When choosing photos, take a moment to put on your "consumer glasses" and try to look at them as a non-farmer. Does everything look clean, fresh, inviting? (We tend not to notice the junk piles and manure heaps, but your customers will!) Photos are a great way to give consumers a sense of connection to you and your farm, and to build your "farm story," so take the time to choose them carefully and make sure they reflect the bounty and beauty your farm has to offer.
Do you have a logo? If not, consider designing one, or choose a font or graphic to identify your “brand.” You can use this same branding across your website, social media, printed materials, packaging, even your farmer's market stand — it helps make your products visibly yours, simplifies the process of designing new elements (such as packaging or your website), and gives everything you do a coherent look and feel.
Do you like to write or photograph? If so, consider adding a blog to your site (and updating it regularly!) This is a great way to share what's happening on your farm – and an easy way to add new, current content regularly to your website. Keep it interesting, beautiful, engaging... it's not all just about promotion. Tell your story.
One more important detail: many users will be viewing your page on smartphones and other mobile devices, so be sure that your site is mobile-friendly. This ensures that your text will be readable, images viewable, and site navigable on a mobile phone or tablet. Most Web design platforms, such as Wordpress, have mobile device compatibility built in; if you work with a Web designer, check that he or she will be building a mobile-friendly site. You can use Google's Mobile-Friendly Test tool to check a site for compatibility.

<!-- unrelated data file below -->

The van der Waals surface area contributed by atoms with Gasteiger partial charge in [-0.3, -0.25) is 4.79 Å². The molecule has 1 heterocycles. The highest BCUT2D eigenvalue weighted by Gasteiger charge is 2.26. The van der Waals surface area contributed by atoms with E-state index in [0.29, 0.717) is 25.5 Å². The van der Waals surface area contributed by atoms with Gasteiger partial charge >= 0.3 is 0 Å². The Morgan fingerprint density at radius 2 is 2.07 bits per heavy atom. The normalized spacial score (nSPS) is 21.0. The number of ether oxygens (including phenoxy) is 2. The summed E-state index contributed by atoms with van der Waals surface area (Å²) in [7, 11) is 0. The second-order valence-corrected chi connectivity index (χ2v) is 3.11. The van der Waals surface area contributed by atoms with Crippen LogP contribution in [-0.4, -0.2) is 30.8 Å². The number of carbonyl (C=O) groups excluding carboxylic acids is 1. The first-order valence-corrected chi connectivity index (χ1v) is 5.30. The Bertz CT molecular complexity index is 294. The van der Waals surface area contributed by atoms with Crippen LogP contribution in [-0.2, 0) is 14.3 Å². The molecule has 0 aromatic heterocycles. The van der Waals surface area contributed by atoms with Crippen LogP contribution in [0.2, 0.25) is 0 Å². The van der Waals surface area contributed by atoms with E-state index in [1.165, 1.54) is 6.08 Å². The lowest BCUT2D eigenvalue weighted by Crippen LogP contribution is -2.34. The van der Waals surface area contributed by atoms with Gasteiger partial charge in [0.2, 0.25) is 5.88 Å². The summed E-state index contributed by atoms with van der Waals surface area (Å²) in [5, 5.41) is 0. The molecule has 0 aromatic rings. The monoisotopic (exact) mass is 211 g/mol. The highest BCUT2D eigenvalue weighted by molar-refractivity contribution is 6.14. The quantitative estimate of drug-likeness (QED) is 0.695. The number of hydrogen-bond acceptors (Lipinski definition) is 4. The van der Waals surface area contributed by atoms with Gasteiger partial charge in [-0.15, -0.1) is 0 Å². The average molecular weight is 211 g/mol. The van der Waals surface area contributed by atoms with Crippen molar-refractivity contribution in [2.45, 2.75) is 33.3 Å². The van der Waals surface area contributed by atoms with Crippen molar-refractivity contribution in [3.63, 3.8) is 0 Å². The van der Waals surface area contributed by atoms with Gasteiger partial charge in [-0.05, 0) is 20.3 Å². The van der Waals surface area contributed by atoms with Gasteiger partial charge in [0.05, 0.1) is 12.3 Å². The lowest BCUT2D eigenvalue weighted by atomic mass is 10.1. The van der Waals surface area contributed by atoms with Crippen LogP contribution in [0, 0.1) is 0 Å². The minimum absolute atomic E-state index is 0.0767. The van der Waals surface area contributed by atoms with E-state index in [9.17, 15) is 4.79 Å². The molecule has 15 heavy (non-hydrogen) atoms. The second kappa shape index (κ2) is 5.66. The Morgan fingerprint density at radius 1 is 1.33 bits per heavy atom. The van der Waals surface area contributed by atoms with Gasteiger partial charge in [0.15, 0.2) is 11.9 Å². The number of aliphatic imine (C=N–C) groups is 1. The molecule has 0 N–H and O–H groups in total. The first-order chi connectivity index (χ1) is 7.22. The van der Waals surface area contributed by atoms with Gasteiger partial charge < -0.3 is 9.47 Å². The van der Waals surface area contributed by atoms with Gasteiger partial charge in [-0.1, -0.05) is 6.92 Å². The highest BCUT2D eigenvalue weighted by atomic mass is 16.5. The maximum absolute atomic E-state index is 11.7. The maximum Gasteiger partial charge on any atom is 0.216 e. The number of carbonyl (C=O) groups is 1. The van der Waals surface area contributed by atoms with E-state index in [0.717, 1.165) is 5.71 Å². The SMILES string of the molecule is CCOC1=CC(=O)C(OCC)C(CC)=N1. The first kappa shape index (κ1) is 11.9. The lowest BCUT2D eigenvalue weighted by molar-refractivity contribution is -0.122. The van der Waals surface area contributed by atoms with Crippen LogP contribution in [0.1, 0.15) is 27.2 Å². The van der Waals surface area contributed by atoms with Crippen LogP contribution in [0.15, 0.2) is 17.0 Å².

In Part 3, we'll take a look at adding social media to further build connection with your customers, as well as some further resources and great local farm websites for inspiration!
Previous posts in this series:
- Author: Julia Boorinakis Harper
“But my customers already know me”, you say! “My farmer's market stand is head turningly gorgeous, and I'm on first-name basis with the people who buy what I produce. Why do I need a Web presence?”
The short answer: it's your business card, and it's your story. A website gives you credibility, visibility, a way for people to find you — and a way for you to share who you are and what you do with your customers, and with the world.
First of all: what is a “Web presence,” anyway?
It can (and should) include both a website and social media (Facebook, Twitter, etc.). Your website gives you credibility, visibility, and search engine rankings — think of it as your storefront. Social media adds interaction, personality, and fun.
Wait, I have a Facebook page — isn't that enough?